While both Free and Smart America has been on the winning side in the last fifty years, Real and Just America has confronted the downsides. Real America is a more recent phenomenon of the last twenty years and it consists of a diverse set of people who feel alienated by the elite, big government and big business. They have lost their good jobs of the past and fallen down the ladder of prosperity and class. They resonated with the anti-elite rhetoric of Sarah Palin and Donald Trump because they feel desperate and fear loosing their country and their destiny. Since Real America feels betrayed by government, they are suspicious of everything that is held up by Smart America, like science, education or meritocratic achievements.
An even more recent phenomenon is Just America. While Real America turns mostly against government, the educated elite and Smart America, Just America foremost fights big business, the racism of Free America and every injustice against women and minorities. Occupy Wallstreet and the protests around Black Live Matters has sprung out from Just America. The difference to Smart America is that Just America is uncompromising, occupying the moral high ground, and is informed by the misery that injustice has brought to so many people throughout America’s history.
As Real America breaks down the ossified libertarianism of Free America, Just America assaults the complacent meritocrasy of Samrt America. It does the hard, essential thing that the other three narratives avoid, that white Americans have avoided throughout our history. It forces us to see the straight line that runs from slavery and segregation to the second-class life that so many Black Americans live today - the betrayal of equality that has always been the country’s great moral shame, the dark heart of its social problems.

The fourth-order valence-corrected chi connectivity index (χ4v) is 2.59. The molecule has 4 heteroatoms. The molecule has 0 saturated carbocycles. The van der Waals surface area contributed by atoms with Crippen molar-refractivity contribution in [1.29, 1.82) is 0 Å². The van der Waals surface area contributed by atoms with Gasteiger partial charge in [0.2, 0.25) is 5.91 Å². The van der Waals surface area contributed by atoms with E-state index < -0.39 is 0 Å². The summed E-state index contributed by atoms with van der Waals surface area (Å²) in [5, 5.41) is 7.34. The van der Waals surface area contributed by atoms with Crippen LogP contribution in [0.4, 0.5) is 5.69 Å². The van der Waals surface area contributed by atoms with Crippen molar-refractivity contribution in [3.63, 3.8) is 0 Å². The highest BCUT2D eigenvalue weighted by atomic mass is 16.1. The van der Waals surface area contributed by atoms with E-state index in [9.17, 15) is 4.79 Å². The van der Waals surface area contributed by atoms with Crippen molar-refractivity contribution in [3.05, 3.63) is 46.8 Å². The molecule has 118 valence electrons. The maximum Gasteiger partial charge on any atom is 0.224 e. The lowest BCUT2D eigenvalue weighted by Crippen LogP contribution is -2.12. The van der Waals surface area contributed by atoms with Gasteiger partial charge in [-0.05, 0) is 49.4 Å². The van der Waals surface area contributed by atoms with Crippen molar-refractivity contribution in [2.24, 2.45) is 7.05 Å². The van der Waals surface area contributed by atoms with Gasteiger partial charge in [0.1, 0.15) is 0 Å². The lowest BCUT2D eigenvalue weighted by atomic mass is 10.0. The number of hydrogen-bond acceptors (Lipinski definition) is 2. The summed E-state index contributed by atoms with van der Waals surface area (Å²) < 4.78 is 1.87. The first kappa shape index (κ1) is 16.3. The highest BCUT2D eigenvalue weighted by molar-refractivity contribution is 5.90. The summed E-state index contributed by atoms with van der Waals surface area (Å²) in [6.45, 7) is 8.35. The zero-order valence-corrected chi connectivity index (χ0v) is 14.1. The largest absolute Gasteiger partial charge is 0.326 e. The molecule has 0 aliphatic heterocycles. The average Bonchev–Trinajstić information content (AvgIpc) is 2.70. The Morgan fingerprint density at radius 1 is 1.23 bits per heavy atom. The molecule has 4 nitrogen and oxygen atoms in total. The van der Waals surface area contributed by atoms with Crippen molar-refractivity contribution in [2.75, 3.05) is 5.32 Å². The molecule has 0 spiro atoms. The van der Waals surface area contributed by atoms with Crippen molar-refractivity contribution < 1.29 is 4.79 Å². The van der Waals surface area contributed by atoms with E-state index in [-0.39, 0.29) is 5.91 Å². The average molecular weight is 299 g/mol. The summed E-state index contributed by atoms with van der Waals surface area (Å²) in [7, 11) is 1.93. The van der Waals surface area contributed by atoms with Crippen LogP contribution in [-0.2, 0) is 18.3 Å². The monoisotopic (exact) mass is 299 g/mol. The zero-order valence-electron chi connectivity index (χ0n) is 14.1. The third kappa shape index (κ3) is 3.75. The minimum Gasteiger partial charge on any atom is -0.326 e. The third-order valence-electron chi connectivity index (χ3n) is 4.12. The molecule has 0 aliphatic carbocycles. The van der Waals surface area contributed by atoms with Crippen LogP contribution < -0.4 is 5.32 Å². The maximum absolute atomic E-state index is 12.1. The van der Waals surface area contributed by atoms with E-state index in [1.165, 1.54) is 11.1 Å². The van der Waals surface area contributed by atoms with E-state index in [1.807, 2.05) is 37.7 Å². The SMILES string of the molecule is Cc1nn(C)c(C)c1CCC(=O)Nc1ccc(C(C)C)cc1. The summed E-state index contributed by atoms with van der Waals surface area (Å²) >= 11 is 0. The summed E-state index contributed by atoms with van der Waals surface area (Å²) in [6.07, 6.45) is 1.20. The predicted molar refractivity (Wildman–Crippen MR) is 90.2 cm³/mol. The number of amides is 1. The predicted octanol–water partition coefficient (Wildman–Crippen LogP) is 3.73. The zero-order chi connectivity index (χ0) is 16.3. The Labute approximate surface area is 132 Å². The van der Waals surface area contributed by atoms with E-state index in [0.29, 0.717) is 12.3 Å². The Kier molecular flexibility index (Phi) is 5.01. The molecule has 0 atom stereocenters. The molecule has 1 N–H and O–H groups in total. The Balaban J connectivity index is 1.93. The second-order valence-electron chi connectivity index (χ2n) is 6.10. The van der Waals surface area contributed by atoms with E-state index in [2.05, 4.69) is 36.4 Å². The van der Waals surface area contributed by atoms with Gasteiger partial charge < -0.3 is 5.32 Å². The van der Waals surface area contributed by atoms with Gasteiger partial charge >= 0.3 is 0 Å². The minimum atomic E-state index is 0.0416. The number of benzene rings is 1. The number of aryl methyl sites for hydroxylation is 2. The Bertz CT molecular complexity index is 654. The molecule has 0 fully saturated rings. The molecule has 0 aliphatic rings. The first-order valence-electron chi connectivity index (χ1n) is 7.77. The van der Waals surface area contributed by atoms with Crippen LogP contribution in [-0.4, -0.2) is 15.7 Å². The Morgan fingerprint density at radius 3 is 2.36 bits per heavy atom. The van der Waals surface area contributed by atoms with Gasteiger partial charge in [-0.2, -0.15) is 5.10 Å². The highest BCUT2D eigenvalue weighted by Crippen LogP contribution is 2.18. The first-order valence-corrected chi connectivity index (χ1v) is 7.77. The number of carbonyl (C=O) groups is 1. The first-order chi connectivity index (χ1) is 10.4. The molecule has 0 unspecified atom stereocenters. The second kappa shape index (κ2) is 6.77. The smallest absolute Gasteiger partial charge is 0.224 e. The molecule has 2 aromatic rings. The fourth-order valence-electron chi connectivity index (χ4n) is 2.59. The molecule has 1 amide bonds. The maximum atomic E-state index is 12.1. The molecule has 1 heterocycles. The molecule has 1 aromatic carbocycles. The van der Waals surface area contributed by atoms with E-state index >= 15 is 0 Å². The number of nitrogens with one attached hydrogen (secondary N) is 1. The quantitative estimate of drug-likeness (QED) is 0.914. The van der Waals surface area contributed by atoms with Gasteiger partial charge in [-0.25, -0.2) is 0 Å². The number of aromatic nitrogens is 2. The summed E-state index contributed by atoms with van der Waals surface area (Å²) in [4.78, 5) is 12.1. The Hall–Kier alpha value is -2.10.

I like Packer’s elaboration of these four narratives, because, even though they are certainly simplifications and abstractions, it helps to make sens of what is happening in the US and it offers an explanation why the country is so divided today.
Packer is deeply unhappy about the state of affairs, fears for the worst if this division is not overcome, and draws parallels to the 1860s before the civil war.
Each of the two countries that the election in 2020 exposed is split by two narratives - Smart and Just on one side, Free and Real on the other. The tensions within each country will persist even as the cold civil war between them rages on. But the election, forcing a binary choice, consolidated the narratives on either side of the divide.
Packer goes on to discuss the alternatives: secession, conquest, civil war. At this point we can feel the desperation of the author as he thinks these are real possibilities lying ahead. Then he continues pointing out that America also has a great tradition to overcome division and avoiding the worst. He relays the stories of Horace Greeley (1811 - 1872), Frances Perkins (1880 - 1965) and Bayard Rustin (1912 - 1987) who devoted their lives to fighting for equality and justice, each in their own times and their personal ways. Packer is quick to point out that they, together with many other fellow fighters for equality, have had a huge impact and changed the country for the better, attenuating division and improving the lives for many.
So it seems that Packer is still half-optimist hoping that the four Americas will start talking to each other again, taking each other serious and building America again to “make it possible to live together as equal Americans” (page 216).
(AJ October 2021)